Lutjanus quinquelineatus

Fivelined snapper LWQ
Characteristic features:

Bright yellow with 5 longitudinal blue stripes on sides (2 below eye), and large black spot mostly above lateral line below soft dorsal-fin origin. Fins bright yellow.


Up to 30 cm TL.


Indo-West Pacific in tropical waters.


Coral reefs, from 5 to 128 m depth. Adults inhabit sheltered lagoons and exposed outer coral reef slopes. Juveniles are found in shallow protected bays.


Feeds on fishes and crustaceans. Adults form large aggregations of over 100 individuals, juveniles usually solitary. A small, fast growing species, that reaches maturity at an average of 2.9 years and 13.9 cm TL.1 Males are larger than females for a given age.2 Spawning on the Great Barrier Reef occurs from late spring to early summer. Fivelined snapper are a long lived species, especially considering their small size. On the Great Barrier Reef estimated maximum age was 32 years.3

Indonesian fisheries:

Caught mainly with handlines, traps, and gill nets.

Similar species:

Lutjanus bengalensis
Bengal snapper

Lutjanus bengalensis

Lutjanus bengalensis differs in being yellow on the upper 2 thirds, white below with 4 blue stripes, 1 below eye (vs. yellow overall with 5 blue stripes) and no black markings on posterior portion of back below dorsal-fin soft rays (vs. usually with a black spot or smudge).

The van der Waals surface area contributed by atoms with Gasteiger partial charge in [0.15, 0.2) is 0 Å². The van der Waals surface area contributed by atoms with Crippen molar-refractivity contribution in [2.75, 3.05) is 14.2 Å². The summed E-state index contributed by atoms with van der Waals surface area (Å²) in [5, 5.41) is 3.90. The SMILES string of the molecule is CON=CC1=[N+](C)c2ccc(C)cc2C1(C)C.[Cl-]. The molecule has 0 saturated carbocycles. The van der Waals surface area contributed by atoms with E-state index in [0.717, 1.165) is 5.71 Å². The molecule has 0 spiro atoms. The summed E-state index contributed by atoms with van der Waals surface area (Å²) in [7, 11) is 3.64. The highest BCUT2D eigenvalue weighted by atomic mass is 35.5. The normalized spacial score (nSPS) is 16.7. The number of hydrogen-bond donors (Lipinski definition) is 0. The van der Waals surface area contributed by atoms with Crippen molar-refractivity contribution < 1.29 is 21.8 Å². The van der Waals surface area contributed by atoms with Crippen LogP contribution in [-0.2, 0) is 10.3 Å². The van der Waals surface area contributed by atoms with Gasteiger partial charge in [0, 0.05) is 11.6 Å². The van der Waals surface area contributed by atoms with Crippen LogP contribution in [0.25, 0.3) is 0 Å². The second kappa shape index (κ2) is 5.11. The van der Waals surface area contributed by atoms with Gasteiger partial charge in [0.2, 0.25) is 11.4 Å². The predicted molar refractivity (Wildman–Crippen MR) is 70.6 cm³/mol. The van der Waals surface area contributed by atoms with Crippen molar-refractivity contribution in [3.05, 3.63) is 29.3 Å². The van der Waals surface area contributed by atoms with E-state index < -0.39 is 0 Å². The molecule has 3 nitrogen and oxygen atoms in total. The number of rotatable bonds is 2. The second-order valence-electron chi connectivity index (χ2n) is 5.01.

Lutjanus kasmira
Common bluestripe snapper

Lutjanus kasmira

Lutjanus kasmira differs in in being yellow on the upper half, white below with faint grey stripes and 4 blue horizontal stripes (vs. yellow overall with 5 blue stripes).

Internal links:
External links:
  1. Martinez-Andrade F. A comparison of life histories and ecological aspects among snappers (Pisces: Lutjanidae) [Internet]. 2003. Available from:
  2. Newman SJ, Williams D, Russ GR. Age validation, growth and mortality rates of the tropical snappers (Pisces: Lutjanidae) Lutjanus adetii (Castelnau, 1873) and L. quinquelineatus (Bloch, 1790) from the central Great Barrier Reef, Australia. Marine and Freshwater Research [Internet]. 1996;47(4):575–84. Available from:
  3. Andersen C, Clarke K, Higgs J, Ryan S. Ecological assessment of the Queensland coral reef fin fish fishery [Internet]. A report to the Australian Government Department of Environment and Heritage on the ecologically sustainable management of a multispecies line fishery in a coral reef environment. Dept Primary Industries Fisheries, Qld. 2005. Available from: